The council republic is created from the bottom up. Its actual center of motion is the local urban and rural councils. According to circumstance and necessity, they can in occasional or regularly scheduled meetings of residents take note of, discuss, criticize, and expand upon the activities of the industrial or regional councils, making them the foundation of their own decisions. They can set up committees for specific purposes which might deal with specialized questions and independently under general vigilant supervision entrust individual persons with the carrying out of contracted duties. They will resolve the technical questions of medicine, construction, and commerce in the city or village, the educational and judicial affairs, the protection of the common institutions, in short they themselves will take care of everything which can be naturally accomplished at the scene by those immediately involved and affected. For example: the judicial system in the state can never create justice because it allows central authorities following central instructions to pass judgment over individual actions. Justice can only play a role in the judicial process where the individual who has become socially guilty is examined and convicted by his peers, people familiar with the spatial and psychological prerequisites of the deed, unbound by any uniform regulations, and if necessary hindered from doing further harm to the common good. In the council republic, equals stand before equals, before neighbors and comrades. From the community outward the council associations extend over the neighboring regions, over provinces and countries and without national limitation around the globe. Regular council congresses might then make the necessary arrangements of the day in provincial parliaments or in national or world-wide gatherings guided by trade or other special endeavors, — the council concept will have thereby become the accepted form of negotiation, where every delegate is nothing other than the bearer of those persons’ will who, bound together locally, professionally or for some common goal, have dispatched him, to whom he remains continually accountable, who at any time may revoke their mandate and call upon another to take his place. In the time of revolutionary transition the local councils and the council congresses will be more compelled than later on to concede a status, not entirely without risk, as ringleaders to the skillful, oratorically and organizationally gifted individuals in order to win over the timid people still bowed down by the state, unpracticed in self-confidence. There it will be the business of anarchists to make sure that from this no authority, no dictatorial leadership, no abuse arise, and that the revolutionary spirit never forgets its mission to be the spirit of freedom.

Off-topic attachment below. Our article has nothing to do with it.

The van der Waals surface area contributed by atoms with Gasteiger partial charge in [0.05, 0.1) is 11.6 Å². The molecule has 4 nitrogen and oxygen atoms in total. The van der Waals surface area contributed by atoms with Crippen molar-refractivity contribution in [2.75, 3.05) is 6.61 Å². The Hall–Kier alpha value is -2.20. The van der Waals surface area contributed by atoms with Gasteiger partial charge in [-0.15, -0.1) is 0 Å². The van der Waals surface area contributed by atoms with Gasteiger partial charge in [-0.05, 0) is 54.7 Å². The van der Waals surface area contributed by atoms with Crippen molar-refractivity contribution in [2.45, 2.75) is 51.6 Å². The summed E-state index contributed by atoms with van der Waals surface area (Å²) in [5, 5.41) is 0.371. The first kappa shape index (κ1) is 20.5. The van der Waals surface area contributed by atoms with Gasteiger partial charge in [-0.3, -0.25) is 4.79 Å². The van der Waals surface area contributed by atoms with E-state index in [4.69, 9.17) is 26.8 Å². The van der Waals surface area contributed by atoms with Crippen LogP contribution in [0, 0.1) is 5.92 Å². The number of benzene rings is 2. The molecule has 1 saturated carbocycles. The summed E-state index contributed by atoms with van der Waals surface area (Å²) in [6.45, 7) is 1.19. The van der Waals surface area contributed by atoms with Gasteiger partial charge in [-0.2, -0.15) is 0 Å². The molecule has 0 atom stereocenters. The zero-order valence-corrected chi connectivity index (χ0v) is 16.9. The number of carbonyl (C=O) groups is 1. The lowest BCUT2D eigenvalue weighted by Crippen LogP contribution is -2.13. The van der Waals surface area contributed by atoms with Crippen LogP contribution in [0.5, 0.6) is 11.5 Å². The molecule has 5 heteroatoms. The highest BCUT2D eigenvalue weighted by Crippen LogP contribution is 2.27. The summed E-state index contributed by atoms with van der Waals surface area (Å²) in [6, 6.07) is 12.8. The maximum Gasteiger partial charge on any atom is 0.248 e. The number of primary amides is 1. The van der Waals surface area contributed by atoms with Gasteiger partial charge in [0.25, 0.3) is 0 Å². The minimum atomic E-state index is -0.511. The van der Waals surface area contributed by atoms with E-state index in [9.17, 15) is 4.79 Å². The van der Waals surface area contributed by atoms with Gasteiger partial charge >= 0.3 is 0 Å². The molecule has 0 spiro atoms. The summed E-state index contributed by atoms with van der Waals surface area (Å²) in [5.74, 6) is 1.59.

It would be a senseless beginning, beyond making apparent the proposed overview of a council society, to want to cobble together the whole machinery of its organization from out of all the details. The realization of an idea even in the most exemplary cases never resembles the dreams of its pioneers. It must therefore suffice for the understanding of a libertarian order in communist anarchism to hold present the most important basic conditions of the council system. The assembly of the councils occurs according to the natural working and living relationships. The workers’ council of an industrial facility, which is at first essentially one and the same with the entire staff, arranges in the factory itself the distribution of duties according to the type of activity, taking into consideration, however, in the case of e.g. reaching a conclusion on an expansion project, the wishes and concerns of all the different areas of occupation which are directly or indirectly connected to the enterprise. A factory council, then, would have to form itself, to which representatives of all departments of the plant, of the manual laborers and the bookkeepers, of the doormen and the window and stairwell cleaners, would have to belong, including site engineers and masons, laborers on projects that are in constant connection with the effected enterprise, health inspectors, women and girls who could somehow have a special interest in this or that arrangement, representatives of the community in whose district the structure is to be built, and whoever else might have occasion to champion their people’s cause at the planning or to make their advice available. In the affairs of a hospital, it is proper for doctors and caregivers, nurses and morticians, patients and their families, architects and craftsmen to have their say. The construction of a highway concerns the neighbors, the neighboring communities, all who expect an advantage from its construction and all who fear harm from it, furthermore engineers, laborers, surveyors, electricians and hydrologists, all who are involved in the design and execution, all who can judge the local conditions, all who will walk and ride over the street. Here a council forms itself out of representatives of all these interested parties, only for the particular purpose, working under constant oversight, each individual, whether by group or as a whole, recallable and replaceable at any time by the interested parties. It seems unnecessary to present further examples of such an arrangement of public affairs. Anyone is able to further elaborate for himself this procedure of participation by everyone in all things as applied to all social necessities and to realize that with libertarian will this is in fact the system for maintaining agriculture and the exchange goods, matters of commerce and the nurturing of the mind, in narrow circles as in broader scope, from the agreement of a few neighbors on up to the world federation, and for making each person the guardian of all, everyone the guardian of each individual with full equality of rights, with full freedom of will, without privilege and power.